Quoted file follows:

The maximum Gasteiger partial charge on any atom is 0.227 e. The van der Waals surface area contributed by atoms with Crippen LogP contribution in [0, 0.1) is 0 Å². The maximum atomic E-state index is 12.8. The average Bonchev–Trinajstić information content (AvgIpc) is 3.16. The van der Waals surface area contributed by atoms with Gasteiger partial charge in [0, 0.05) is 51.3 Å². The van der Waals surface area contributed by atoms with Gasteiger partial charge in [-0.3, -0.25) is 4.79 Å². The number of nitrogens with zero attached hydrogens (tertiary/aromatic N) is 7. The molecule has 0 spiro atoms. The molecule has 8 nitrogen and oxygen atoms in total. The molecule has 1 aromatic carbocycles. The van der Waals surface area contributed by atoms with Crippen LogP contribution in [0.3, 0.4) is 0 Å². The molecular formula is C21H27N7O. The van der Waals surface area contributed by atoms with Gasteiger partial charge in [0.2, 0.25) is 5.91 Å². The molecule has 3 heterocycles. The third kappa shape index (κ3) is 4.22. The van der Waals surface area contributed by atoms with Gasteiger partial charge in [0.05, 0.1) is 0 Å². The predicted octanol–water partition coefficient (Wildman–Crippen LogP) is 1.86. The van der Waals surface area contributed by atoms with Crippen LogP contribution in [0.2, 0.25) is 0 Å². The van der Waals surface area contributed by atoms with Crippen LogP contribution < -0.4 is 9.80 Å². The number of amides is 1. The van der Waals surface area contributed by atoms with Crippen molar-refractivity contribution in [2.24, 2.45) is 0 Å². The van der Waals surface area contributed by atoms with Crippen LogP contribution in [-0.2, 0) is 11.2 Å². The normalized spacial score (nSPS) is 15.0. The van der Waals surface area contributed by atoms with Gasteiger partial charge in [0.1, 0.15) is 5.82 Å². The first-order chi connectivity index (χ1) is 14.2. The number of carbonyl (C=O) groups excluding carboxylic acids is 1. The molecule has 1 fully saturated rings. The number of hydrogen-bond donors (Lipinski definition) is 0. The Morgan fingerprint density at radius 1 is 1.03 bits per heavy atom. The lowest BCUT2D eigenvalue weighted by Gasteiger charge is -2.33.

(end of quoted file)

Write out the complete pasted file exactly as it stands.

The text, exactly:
The maximum Gasteiger partial charge on any atom is 0.227 e. The van der Waals surface area contributed by atoms with Crippen LogP contribution in [0, 0.1) is 0 Å². The maximum atomic E-state index is 12.8. The average Bonchev–Trinajstić information content (AvgIpc) is 3.16. The van der Waals surface area contributed by atoms with Gasteiger partial charge in [0, 0.05) is 51.3 Å². The van der Waals surface area contributed by atoms with Gasteiger partial charge in [-0.3, -0.25) is 4.79 Å². The number of nitrogens with zero attached hydrogens (tertiary/aromatic N) is 7. The molecule has 0 spiro atoms. The molecule has 8 nitrogen and oxygen atoms in total. The molecule has 1 aromatic carbocycles. The van der Waals surface area contributed by atoms with Crippen LogP contribution in [0.3, 0.4) is 0 Å². The molecular formula is C21H27N7O. The van der Waals surface area contributed by atoms with Gasteiger partial charge in [0.2, 0.25) is 5.91 Å². The molecule has 3 heterocycles. The third kappa shape index (κ3) is 4.22. The van der Waals surface area contributed by atoms with Gasteiger partial charge in [0.05, 0.1) is 0 Å². The predicted octanol–water partition coefficient (Wildman–Crippen LogP) is 1.86. The van der Waals surface area contributed by atoms with Crippen LogP contribution in [0.2, 0.25) is 0 Å². The van der Waals surface area contributed by atoms with Crippen LogP contribution < -0.4 is 9.80 Å². The number of amides is 1. The van der Waals surface area contributed by atoms with Crippen molar-refractivity contribution in [2.24, 2.45) is 0 Å². The van der Waals surface area contributed by atoms with Crippen LogP contribution in [-0.2, 0) is 11.2 Å². The normalized spacial score (nSPS) is 15.0. The van der Waals surface area contributed by atoms with Gasteiger partial charge in [0.1, 0.15) is 5.82 Å². The first-order chi connectivity index (χ1) is 14.2. The number of carbonyl (C=O) groups excluding carboxylic acids is 1. The molecule has 1 fully saturated rings. The number of hydrogen-bond donors (Lipinski definition) is 0. The Morgan fingerprint density at radius 1 is 1.03 bits per heavy atom. The lowest BCUT2D eigenvalue weighted by Gasteiger charge is -2.33.